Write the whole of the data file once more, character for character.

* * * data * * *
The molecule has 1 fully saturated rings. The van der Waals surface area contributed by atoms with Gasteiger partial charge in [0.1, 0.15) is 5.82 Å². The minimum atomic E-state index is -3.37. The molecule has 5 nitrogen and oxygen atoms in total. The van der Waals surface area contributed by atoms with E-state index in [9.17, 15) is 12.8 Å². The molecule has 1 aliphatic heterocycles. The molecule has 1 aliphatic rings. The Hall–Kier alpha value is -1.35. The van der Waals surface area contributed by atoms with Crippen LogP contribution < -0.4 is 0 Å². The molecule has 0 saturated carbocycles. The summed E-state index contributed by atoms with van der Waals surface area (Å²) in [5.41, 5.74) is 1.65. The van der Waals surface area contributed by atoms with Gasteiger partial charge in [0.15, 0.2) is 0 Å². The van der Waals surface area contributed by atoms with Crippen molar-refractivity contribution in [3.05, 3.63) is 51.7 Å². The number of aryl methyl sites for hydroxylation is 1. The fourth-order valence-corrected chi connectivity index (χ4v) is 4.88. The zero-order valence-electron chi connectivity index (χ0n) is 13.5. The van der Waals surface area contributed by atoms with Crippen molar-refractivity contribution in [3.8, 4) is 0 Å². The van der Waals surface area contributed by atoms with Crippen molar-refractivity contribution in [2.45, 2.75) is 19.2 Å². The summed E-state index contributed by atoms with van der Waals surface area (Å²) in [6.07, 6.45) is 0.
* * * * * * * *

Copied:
The molecule has 1 fully saturated rings. The van der Waals surface area contributed by atoms with Gasteiger partial charge in [0.1, 0.15) is 5.82 Å². The minimum atomic E-state index is -3.37. The molecule has 5 nitrogen and oxygen atoms in total. The van der Waals surface area contributed by atoms with E-state index in [9.17, 15) is 12.8 Å². The molecule has 1 aliphatic heterocycles. The molecule has 1 aliphatic rings. The Hall–Kier alpha value is -1.35. The van der Waals surface area contributed by atoms with Crippen LogP contribution < -0.4 is 0 Å². The molecule has 0 saturated carbocycles. The summed E-state index contributed by atoms with van der Waals surface area (Å²) in [5.41, 5.74) is 1.65. The van der Waals surface area contributed by atoms with Gasteiger partial charge in [0.15, 0.2) is 0 Å². The van der Waals surface area contributed by atoms with Crippen molar-refractivity contribution in [3.05, 3.63) is 51.7 Å². The number of aryl methyl sites for hydroxylation is 1. The fourth-order valence-corrected chi connectivity index (χ4v) is 4.88. The zero-order valence-electron chi connectivity index (χ0n) is 13.5. The van der Waals surface area contributed by atoms with Crippen molar-refractivity contribution in [3.8, 4) is 0 Å². The van der Waals surface area contributed by atoms with Crippen molar-refractivity contribution in [2.45, 2.75) is 19.2 Å². The summed E-state index contributed by atoms with van der Waals surface area (Å²) in [6.07, 6.45) is 0.